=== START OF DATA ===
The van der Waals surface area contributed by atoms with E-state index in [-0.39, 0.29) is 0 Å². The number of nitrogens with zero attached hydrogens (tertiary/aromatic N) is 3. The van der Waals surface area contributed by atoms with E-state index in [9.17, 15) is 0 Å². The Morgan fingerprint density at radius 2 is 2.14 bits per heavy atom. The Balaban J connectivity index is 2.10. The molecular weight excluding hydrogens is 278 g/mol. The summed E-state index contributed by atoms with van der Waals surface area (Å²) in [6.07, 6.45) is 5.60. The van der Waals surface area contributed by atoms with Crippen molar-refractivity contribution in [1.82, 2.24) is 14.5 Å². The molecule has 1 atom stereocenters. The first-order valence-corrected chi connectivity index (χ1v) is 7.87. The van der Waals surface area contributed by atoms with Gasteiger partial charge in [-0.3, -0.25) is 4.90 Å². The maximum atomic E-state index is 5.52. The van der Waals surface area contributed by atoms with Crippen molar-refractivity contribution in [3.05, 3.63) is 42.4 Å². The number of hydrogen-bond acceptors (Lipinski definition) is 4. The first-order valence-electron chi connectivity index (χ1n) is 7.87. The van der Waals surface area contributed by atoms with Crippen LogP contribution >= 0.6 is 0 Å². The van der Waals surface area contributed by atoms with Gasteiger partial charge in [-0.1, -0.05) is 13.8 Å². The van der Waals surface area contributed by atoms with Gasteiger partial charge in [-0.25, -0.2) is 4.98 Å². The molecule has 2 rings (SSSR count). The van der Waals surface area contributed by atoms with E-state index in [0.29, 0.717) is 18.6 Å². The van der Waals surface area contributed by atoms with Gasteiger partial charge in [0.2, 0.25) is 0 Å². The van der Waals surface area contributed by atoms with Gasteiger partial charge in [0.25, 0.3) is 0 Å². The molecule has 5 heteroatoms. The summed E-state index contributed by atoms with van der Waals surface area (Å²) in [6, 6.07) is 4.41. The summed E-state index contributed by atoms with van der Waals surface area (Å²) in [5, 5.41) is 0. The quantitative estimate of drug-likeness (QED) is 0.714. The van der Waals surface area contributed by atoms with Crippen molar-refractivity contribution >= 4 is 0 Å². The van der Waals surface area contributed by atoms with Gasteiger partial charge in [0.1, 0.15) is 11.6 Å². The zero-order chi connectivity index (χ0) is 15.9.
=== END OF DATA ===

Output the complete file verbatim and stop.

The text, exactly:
The van der Waals surface area contributed by atoms with E-state index in [-0.39, 0.29) is 0 Å². The number of nitrogens with zero attached hydrogens (tertiary/aromatic N) is 3. The van der Waals surface area contributed by atoms with E-state index in [9.17, 15) is 0 Å². The Morgan fingerprint density at radius 2 is 2.14 bits per heavy atom. The Balaban J connectivity index is 2.10. The molecular weight excluding hydrogens is 278 g/mol. The summed E-state index contributed by atoms with van der Waals surface area (Å²) in [6.07, 6.45) is 5.60. The van der Waals surface area contributed by atoms with Crippen molar-refractivity contribution in [1.82, 2.24) is 14.5 Å². The molecule has 1 atom stereocenters. The first-order valence-corrected chi connectivity index (χ1v) is 7.87. The van der Waals surface area contributed by atoms with Gasteiger partial charge in [-0.3, -0.25) is 4.90 Å². The maximum atomic E-state index is 5.52. The van der Waals surface area contributed by atoms with Crippen molar-refractivity contribution in [3.05, 3.63) is 42.4 Å². The number of hydrogen-bond acceptors (Lipinski definition) is 4. The first-order valence-electron chi connectivity index (χ1n) is 7.87. The van der Waals surface area contributed by atoms with Crippen LogP contribution >= 0.6 is 0 Å². The van der Waals surface area contributed by atoms with Gasteiger partial charge in [-0.1, -0.05) is 13.8 Å². The van der Waals surface area contributed by atoms with Gasteiger partial charge in [-0.25, -0.2) is 4.98 Å². The molecule has 2 rings (SSSR count). The van der Waals surface area contributed by atoms with E-state index in [0.29, 0.717) is 18.6 Å². The van der Waals surface area contributed by atoms with Gasteiger partial charge in [0.2, 0.25) is 0 Å². The van der Waals surface area contributed by atoms with Gasteiger partial charge in [0.25, 0.3) is 0 Å². The molecule has 5 heteroatoms. The summed E-state index contributed by atoms with van der Waals surface area (Å²) in [6, 6.07) is 4.41. The summed E-state index contributed by atoms with van der Waals surface area (Å²) in [5, 5.41) is 0. The quantitative estimate of drug-likeness (QED) is 0.714. The van der Waals surface area contributed by atoms with Crippen molar-refractivity contribution >= 4 is 0 Å². The van der Waals surface area contributed by atoms with Gasteiger partial charge in [0.1, 0.15) is 11.6 Å². The zero-order chi connectivity index (χ0) is 15.9.